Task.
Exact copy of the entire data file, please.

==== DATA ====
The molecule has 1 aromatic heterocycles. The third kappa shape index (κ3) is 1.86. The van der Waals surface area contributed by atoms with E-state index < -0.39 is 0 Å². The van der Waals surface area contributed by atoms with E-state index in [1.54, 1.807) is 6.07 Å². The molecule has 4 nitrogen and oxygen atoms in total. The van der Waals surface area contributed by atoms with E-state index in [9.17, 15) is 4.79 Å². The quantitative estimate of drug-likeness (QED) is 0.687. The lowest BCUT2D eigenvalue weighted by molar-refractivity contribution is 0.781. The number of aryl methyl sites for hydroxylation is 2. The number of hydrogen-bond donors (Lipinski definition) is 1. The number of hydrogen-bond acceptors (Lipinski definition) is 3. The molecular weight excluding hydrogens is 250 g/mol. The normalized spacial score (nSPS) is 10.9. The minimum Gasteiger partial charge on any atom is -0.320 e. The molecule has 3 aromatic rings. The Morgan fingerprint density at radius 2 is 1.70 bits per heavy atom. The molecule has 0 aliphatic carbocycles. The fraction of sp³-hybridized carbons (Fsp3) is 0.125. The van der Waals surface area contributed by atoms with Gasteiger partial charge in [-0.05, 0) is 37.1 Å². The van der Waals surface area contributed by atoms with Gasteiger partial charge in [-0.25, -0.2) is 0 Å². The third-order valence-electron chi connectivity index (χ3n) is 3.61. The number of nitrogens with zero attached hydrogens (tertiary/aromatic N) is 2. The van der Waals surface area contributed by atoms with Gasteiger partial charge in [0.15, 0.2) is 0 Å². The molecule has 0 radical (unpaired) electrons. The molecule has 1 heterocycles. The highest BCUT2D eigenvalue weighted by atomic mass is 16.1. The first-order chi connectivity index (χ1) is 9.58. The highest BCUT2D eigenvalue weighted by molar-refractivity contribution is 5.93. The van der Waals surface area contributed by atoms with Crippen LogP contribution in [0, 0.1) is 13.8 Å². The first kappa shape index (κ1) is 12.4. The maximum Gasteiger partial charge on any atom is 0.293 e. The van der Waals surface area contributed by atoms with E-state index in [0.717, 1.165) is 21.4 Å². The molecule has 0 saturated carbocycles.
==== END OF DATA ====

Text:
The molecule has 1 aromatic heterocycles. The third kappa shape index (κ3) is 1.86. The van der Waals surface area contributed by atoms with E-state index < -0.39 is 0 Å². The van der Waals surface area contributed by atoms with E-state index in [1.54, 1.807) is 6.07 Å². The molecule has 4 nitrogen and oxygen atoms in total. The van der Waals surface area contributed by atoms with E-state index in [9.17, 15) is 4.79 Å². The quantitative estimate of drug-likeness (QED) is 0.687. The lowest BCUT2D eigenvalue weighted by molar-refractivity contribution is 0.781. The number of aryl methyl sites for hydroxylation is 2. The number of hydrogen-bond donors (Lipinski definition) is 1. The number of hydrogen-bond acceptors (Lipinski definition) is 3. The molecular weight excluding hydrogens is 250 g/mol. The normalized spacial score (nSPS) is 10.9. The minimum Gasteiger partial charge on any atom is -0.320 e. The molecule has 3 aromatic rings. The Morgan fingerprint density at radius 2 is 1.70 bits per heavy atom. The molecule has 0 aliphatic carbocycles. The fraction of sp³-hybridized carbons (Fsp3) is 0.125. The van der Waals surface area contributed by atoms with Gasteiger partial charge in [-0.05, 0) is 37.1 Å². The van der Waals surface area contributed by atoms with Gasteiger partial charge in [-0.25, -0.2) is 0 Å². The third-order valence-electron chi connectivity index (χ3n) is 3.61. The number of nitrogens with zero attached hydrogens (tertiary/aromatic N) is 2. The van der Waals surface area contributed by atoms with Gasteiger partial charge in [0.15, 0.2) is 0 Å². The molecule has 0 radical (unpaired) electrons. The molecule has 1 heterocycles. The highest BCUT2D eigenvalue weighted by atomic mass is 16.1. The first-order chi connectivity index (χ1) is 9.58. The highest BCUT2D eigenvalue weighted by molar-refractivity contribution is 5.93. The van der Waals surface area contributed by atoms with Crippen LogP contribution in [0, 0.1) is 13.8 Å². The first kappa shape index (κ1) is 12.4. The maximum Gasteiger partial charge on any atom is 0.293 e. The van der Waals surface area contributed by atoms with E-state index in [0.717, 1.165) is 21.4 Å². The molecule has 0 saturated carbocycles.